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Showing results for tags 'GDP'.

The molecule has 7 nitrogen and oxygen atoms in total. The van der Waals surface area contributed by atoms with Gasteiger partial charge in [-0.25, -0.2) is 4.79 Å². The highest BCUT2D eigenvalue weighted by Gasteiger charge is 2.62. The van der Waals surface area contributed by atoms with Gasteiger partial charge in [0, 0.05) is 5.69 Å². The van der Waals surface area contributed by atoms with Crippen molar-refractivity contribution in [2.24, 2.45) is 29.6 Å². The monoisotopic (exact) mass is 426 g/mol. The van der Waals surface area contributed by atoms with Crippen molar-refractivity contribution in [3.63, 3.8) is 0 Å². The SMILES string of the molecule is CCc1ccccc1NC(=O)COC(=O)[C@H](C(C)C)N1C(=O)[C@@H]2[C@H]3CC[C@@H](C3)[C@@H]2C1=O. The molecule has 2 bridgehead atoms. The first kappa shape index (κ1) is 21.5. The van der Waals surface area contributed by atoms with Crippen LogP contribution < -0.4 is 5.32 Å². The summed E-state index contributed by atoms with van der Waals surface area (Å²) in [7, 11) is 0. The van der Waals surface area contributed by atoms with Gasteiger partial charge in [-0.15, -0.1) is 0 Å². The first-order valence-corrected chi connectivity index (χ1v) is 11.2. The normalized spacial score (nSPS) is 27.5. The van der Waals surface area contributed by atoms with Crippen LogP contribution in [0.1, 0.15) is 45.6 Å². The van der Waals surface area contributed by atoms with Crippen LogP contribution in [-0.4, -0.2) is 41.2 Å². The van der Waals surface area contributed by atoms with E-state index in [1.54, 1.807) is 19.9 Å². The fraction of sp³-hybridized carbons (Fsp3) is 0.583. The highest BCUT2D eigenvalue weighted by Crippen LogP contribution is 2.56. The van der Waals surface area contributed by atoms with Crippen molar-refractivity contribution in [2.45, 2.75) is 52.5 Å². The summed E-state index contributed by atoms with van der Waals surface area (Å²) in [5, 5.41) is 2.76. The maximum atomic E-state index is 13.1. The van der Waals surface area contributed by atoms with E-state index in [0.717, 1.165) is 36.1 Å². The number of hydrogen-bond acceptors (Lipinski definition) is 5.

By now everyone is aware that the country is in a recession by the definition that the Tories legislated themselvestwo quarters of negative growth. Some claim there is a silver lining: jobs are up, GDP grew in June, and our exports to our largest trading partner are up. By now the Conservatives are playing politics with their euphemisms "contraction" and "technical recession." They're using these term because they truly believe that the economy has already recovered and that the dip is meaningless. However, putting the GDP aside and despite the growth in jobs and exports, there are other indicators that suggest we may not be pulling out of the recession at all. From the linked article by economist Iglika Ivanova: Business investment is down for three consecutive quarters For starters, business investment is still down and has been on the decline since the Tories won their majority government in 2011. Indeed, Mark Carney, then governor of the Bank of Canada, accused corporate Canada of sitting on stockpiles of dead money. Nothing has change since then and in fact it has only gotten worse. Consumers being able to signal demand is the lifeblood of any economy. Companies can't invest if people don't tell them with their dollars what they should invest in. People don't have the money to signal demand if corporate Canada is sitting on it and not investing. It's a catch 22 that requires intervention to get wealth moving again. And that's exactly what happened in January when the Bank of Canada cut interest rates. Except business investment continued to drop for two more quarters with no end in sight. It's not just oil and gas in decline Conservatives keep repeating that it's only oil and gas that have turned down. They must only be looking at the oil and gas column in the numbers because the truth is a number of sectors are in decline. Construction, manufacturing, and wholesale trade are all major indicators of our economic well being. For some bizarre reason, the Harper Government has completely ignored their precipitous decline and only refers to oil and gas. Household debt is on the rise Disposable incomes are falling. The rising consumer spending that people have pointed to as an indicator of our economy recovering is being financed by debt. While the interest rates are dropping, the proportion of debt to household income hasn't budged since 2008. Consumers are trying to spend their way out of the recession by incurring more debt, while businesses are sitting on stockpiles of dead money and not investing. -- So growth of 0.5% in June is nice, but our economy is still struggling under Harper's leadership. We need a better focus on a more diversified economy that doesn't give corporate welfare to companies who sit on that money. The problems with Canada's current economy run far deeper than a stagnate GDP.